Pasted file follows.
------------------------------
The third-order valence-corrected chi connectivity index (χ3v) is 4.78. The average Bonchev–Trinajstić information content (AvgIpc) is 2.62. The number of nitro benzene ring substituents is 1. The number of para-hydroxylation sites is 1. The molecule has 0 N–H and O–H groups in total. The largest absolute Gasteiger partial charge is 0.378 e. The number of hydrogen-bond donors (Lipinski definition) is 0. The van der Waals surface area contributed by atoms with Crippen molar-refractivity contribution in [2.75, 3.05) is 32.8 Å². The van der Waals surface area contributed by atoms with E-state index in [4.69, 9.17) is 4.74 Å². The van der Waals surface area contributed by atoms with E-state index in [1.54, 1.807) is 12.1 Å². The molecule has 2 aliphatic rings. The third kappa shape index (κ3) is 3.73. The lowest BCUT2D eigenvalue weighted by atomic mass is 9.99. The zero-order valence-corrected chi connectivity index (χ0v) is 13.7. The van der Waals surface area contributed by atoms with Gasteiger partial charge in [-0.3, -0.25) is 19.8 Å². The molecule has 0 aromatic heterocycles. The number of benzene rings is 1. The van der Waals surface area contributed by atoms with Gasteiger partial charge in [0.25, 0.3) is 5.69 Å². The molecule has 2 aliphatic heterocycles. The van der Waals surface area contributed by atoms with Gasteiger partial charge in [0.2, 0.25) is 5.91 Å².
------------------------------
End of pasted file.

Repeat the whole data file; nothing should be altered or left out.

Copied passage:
The third-order valence-corrected chi connectivity index (χ3v) is 4.78. The average Bonchev–Trinajstić information content (AvgIpc) is 2.62. The number of nitro benzene ring substituents is 1. The number of para-hydroxylation sites is 1. The molecule has 0 N–H and O–H groups in total. The largest absolute Gasteiger partial charge is 0.378 e. The number of hydrogen-bond donors (Lipinski definition) is 0. The van der Waals surface area contributed by atoms with Crippen molar-refractivity contribution in [2.75, 3.05) is 32.8 Å². The van der Waals surface area contributed by atoms with E-state index in [4.69, 9.17) is 4.74 Å². The van der Waals surface area contributed by atoms with E-state index in [1.54, 1.807) is 12.1 Å². The molecule has 2 aliphatic rings. The third kappa shape index (κ3) is 3.73. The lowest BCUT2D eigenvalue weighted by atomic mass is 9.99. The zero-order valence-corrected chi connectivity index (χ0v) is 13.7. The van der Waals surface area contributed by atoms with Gasteiger partial charge in [-0.3, -0.25) is 19.8 Å². The molecule has 0 aromatic heterocycles. The number of benzene rings is 1. The van der Waals surface area contributed by atoms with Gasteiger partial charge in [0.25, 0.3) is 5.69 Å². The molecule has 2 aliphatic heterocycles. The van der Waals surface area contributed by atoms with Gasteiger partial charge in [0.2, 0.25) is 5.91 Å².